The House on Telegraph Hill Robert Wise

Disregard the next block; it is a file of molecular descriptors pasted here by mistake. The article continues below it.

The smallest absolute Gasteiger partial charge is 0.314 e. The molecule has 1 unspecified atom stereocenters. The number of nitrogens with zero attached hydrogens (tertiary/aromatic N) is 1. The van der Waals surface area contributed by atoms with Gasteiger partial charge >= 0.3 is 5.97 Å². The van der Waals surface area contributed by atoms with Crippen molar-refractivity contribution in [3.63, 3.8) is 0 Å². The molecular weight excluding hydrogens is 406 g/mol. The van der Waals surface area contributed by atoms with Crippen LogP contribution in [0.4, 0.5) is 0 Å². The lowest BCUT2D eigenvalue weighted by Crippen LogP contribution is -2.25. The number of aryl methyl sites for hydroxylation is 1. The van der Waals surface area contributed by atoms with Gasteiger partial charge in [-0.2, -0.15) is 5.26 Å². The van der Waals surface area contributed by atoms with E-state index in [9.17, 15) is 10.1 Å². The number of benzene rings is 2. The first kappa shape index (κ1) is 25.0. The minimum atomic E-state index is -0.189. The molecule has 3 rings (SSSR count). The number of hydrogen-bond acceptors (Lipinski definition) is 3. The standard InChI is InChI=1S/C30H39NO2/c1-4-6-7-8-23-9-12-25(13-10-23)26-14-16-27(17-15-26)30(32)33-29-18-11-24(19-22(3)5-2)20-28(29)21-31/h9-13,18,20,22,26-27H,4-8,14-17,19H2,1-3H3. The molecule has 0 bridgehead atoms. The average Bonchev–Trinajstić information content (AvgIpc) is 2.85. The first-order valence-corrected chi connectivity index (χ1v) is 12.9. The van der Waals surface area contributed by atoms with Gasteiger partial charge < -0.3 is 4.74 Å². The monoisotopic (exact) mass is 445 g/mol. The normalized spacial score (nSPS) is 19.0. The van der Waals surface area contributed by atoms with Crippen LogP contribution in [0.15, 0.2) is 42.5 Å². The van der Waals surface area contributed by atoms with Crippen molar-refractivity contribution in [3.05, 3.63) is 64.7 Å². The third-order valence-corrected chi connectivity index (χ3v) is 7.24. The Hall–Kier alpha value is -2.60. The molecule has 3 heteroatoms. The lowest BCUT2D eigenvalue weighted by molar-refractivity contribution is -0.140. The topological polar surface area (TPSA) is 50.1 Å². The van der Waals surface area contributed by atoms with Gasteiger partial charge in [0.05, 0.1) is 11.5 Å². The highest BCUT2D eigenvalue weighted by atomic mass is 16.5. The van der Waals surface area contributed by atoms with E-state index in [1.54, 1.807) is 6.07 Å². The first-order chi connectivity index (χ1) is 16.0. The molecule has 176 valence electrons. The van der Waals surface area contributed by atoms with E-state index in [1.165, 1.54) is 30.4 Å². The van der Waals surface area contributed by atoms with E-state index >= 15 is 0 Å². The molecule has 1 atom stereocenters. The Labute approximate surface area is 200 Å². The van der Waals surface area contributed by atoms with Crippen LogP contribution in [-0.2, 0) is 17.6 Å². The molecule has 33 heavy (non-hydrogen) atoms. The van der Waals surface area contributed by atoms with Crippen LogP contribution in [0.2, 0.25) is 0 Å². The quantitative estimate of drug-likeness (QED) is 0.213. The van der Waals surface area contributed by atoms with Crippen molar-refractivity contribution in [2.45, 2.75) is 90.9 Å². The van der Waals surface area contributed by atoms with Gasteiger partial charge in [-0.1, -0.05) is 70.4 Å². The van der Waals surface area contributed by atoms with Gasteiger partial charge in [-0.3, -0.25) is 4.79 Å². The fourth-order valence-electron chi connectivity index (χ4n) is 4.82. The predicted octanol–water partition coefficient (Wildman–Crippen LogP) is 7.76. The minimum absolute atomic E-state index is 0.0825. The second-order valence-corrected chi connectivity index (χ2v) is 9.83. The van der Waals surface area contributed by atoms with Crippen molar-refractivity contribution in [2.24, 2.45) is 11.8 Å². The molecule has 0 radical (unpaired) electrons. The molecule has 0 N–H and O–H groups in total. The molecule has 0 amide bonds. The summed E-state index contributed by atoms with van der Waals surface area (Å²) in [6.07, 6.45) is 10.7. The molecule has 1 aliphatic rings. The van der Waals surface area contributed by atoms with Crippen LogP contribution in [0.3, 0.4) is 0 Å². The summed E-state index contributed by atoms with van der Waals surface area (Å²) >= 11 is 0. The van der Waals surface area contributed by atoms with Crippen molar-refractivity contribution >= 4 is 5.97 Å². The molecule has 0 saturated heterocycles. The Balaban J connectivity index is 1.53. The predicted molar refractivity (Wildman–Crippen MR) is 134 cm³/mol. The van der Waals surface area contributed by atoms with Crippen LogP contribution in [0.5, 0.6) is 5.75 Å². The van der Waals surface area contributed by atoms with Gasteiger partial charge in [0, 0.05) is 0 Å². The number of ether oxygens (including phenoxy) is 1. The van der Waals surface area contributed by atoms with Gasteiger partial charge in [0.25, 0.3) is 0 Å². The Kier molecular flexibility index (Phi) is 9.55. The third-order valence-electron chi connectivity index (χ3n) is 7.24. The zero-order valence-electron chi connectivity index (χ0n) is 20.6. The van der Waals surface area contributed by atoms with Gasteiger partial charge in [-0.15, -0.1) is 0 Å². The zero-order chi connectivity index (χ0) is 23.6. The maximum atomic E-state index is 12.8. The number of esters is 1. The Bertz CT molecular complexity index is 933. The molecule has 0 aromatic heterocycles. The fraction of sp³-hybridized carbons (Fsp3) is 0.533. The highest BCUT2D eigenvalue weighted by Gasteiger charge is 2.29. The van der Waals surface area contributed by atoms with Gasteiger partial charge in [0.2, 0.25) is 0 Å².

The House on Telegraph Hill is a better script than a movie, a series of suggestive and sinister conceits let down by bland and indifferent direction. Valentina Cortese stars as a Polish woman displaced by WWII who assumes the identity of a dead woman in order to get passage to America. Soon, she's mothering someone else's son and romancing the boy's guardian (Richard Basehart), but why does the housekeeper hate her? And who cut her brakes one near-fatal day? Despite a couple of resonances swiped from Rebecca, the script is so overflowing with dank, guilt-ridden undertones that it should have been a masterpiece. Alas, director Robert Wise is so literal minded that he can't bring the goodies to the surface. There's an early scene in what I think is supposed to be Belsen that's glaringly, pathetically fake, and it doesn't improve from there. Though the material is constantly cuing you to terrible things, Wise simply rattles off the facts instead of bringing out the emotional core. The performers do what they can, but there's no menace to the film: Cortese's feelings of guilt are more stated than demonstrated, and the whole displaced person angle is barely explored. Despite the fact that the film is dealing with some painful and volatile recent history, it's content to tell a story instead of comment on its implications, and though it passes the time, it's not likely to make a dent on your consciousness. The Fox Film Noir title includes a commentary by expert Eddie Muller that discusses the film's noir/"woman in peril" hybrid, and a picture gallery. (Fox)